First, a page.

Ciali argues that he is entitled to benefits because (1) from October 2001 to December 2002, “[m]ore than a thousand leaves” were granted to Northwest flight attendants and in “all but a few cases” benefits were paid, although he cites no support for this claim, and (2) department employees told him that he would be eligible for benefits. The commissioner asserts that (1) the manner in which the department applied the law before the enactment in 2001 of the “voluntary leave” provision in Minn. Stat. § 268.085, subd. 13a(a), is irrelevant and (2) Ciali’s allegations that department employees told him that he would qualify for benefits, “even if true,” are not a basis for reversing the commissioner’s decision because Minn. Stat. § 268.18, subd. 1 (2002), provides that an individual must promptly repay unemployment benefits to which he was not entitled, even if the benefits were received “because of an error by any employee of the department.” Northwest notes that it is unclear what department employees Ciali spoke with and whether those persons knew of or understood the 2001 change in the law regarding voluntary leaves or had the authority to bind the department.
Ciali further argues that the commissioner’s representative erred in his interpretation and application of Minn. Stat. § 268.085, subd. 13a(a), asserting that the statute only prohibits applicants from receiving unemployment benefits for “truly voluntary absences” because unemployment benefits are intended to “assist employees during times of economic disruption.” Ciali maintains that his absence from employment was not truly voluntary because if he had not taken the leave of absence, a more junior flight attendant would have been furloughed. Thus, he argues, providing benefits to a flight attendant who takes a leave of absence to prevent the furloughing of another flight attendant is consistent with the purpose of the statute, and he is, therefore, entitled to benefits.
Under Minn. Stat. § 268.085, subd. 13a(a), a “leave of absence is voluntary when work that the applicant can then perform is available with the applicant’s employer but the applicant chooses not to work.” Because unambiguous statutory language must be given its plain meaning, we conclude that the commissioner’s representative correctly interpreted the provision to mean that Ciali’s leave was voluntary because his employer had work available that Ciali could have performed had he chosen not to take the leave. Nothing in subdivision 13a(a) supports Ciali’s argument that an employee’s leave is involuntary if it might prevent another employee from being furloughed.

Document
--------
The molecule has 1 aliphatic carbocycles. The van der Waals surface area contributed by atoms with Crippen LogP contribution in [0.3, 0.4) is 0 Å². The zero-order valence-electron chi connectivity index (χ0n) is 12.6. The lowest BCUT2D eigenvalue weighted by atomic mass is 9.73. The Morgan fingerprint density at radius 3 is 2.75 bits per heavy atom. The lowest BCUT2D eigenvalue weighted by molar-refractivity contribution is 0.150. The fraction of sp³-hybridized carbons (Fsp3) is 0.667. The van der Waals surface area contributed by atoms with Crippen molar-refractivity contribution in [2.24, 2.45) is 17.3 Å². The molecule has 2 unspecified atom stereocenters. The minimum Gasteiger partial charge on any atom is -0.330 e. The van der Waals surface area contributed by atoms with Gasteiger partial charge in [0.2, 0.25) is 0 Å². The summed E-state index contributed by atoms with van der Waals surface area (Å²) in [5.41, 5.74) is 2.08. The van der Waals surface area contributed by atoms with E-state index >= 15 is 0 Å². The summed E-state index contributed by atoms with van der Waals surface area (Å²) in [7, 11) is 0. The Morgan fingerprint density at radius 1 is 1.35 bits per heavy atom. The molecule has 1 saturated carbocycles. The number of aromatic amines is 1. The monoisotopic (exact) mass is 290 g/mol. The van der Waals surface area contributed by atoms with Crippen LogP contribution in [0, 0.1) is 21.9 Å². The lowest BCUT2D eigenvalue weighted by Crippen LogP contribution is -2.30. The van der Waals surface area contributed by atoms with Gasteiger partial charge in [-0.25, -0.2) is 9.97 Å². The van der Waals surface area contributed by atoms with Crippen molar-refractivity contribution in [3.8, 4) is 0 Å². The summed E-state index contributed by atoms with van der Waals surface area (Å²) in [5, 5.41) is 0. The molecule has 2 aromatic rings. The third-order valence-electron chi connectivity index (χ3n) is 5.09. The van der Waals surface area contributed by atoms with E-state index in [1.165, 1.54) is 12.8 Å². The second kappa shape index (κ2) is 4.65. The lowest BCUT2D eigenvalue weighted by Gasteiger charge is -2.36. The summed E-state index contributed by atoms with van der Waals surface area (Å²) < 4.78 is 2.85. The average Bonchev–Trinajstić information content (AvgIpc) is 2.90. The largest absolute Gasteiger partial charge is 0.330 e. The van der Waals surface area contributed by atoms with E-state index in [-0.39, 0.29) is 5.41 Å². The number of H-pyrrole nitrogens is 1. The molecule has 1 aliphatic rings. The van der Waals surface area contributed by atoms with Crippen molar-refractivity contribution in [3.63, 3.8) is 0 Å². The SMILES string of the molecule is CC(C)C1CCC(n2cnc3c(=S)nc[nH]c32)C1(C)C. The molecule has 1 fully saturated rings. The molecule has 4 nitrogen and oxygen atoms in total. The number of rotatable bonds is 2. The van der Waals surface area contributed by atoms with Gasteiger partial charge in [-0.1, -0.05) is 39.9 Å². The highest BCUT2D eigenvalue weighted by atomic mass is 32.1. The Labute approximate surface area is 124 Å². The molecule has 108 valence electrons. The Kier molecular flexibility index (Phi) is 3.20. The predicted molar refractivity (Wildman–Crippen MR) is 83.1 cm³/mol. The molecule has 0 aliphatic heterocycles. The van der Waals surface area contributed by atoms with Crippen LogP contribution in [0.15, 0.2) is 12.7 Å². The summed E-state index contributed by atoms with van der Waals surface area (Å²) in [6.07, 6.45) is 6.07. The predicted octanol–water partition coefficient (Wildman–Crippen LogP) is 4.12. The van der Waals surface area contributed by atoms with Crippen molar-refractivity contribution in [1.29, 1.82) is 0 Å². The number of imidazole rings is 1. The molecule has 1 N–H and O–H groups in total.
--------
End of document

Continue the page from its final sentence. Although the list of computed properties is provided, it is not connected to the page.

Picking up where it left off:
The evidence reasonably supports the commissioner’s representative’s finding that Ciali was on a voluntary leave of absence because (1) Ciali testified that he took the leave of absence for personal reasons, intending to assist his elderly parents in moving cross-country; (2) Ciali testified that because of his seniority, he would not have been among the employees involuntarily furloughed, and nothing in the record suggests that Ciali would not have had work available to him if he continued working; and (3) Northwest notified all flight attendants that it considered leaves under the Modified Convenience Leave Program to be voluntary.
Ciali also challenges the commissioner’s representative’s finding that Ciali was not available for work during his leave of absence. Under Minn. Stat. § 268.085, subd. 15(a), “available for suitable employment” means that an individual is “ready and willing to accept suitable employment in the labor market area” and that individual’s “attachment to the work force must be genuine.” Subdivision 15(c) further provides that an applicant who is absent from the labor market area for personal reasons, other than to search for work, is not “available for suitable employment.” The commissioner’s representative found that Ciali was not available for work because he “took the leave for personal matters and he did not have an attachment to the work force that was genuine during that time frame.” When asked by the unemployment-law judge why he decided to take the leave, Ciali testified, “it was, you know, a leave that I could take for a finite period of time. In my specific case, I mean, I don’t know – personal level here I was dealing with moving elderly parents cross-country.” Ciali’s own testimony, therefore, reasonably supports the commissioner’s representative’s finding that Ciali took the leave for personal reasons and that he was not ready and willing to accept suitable employment and was not genuinely attached to the workforce during his leave.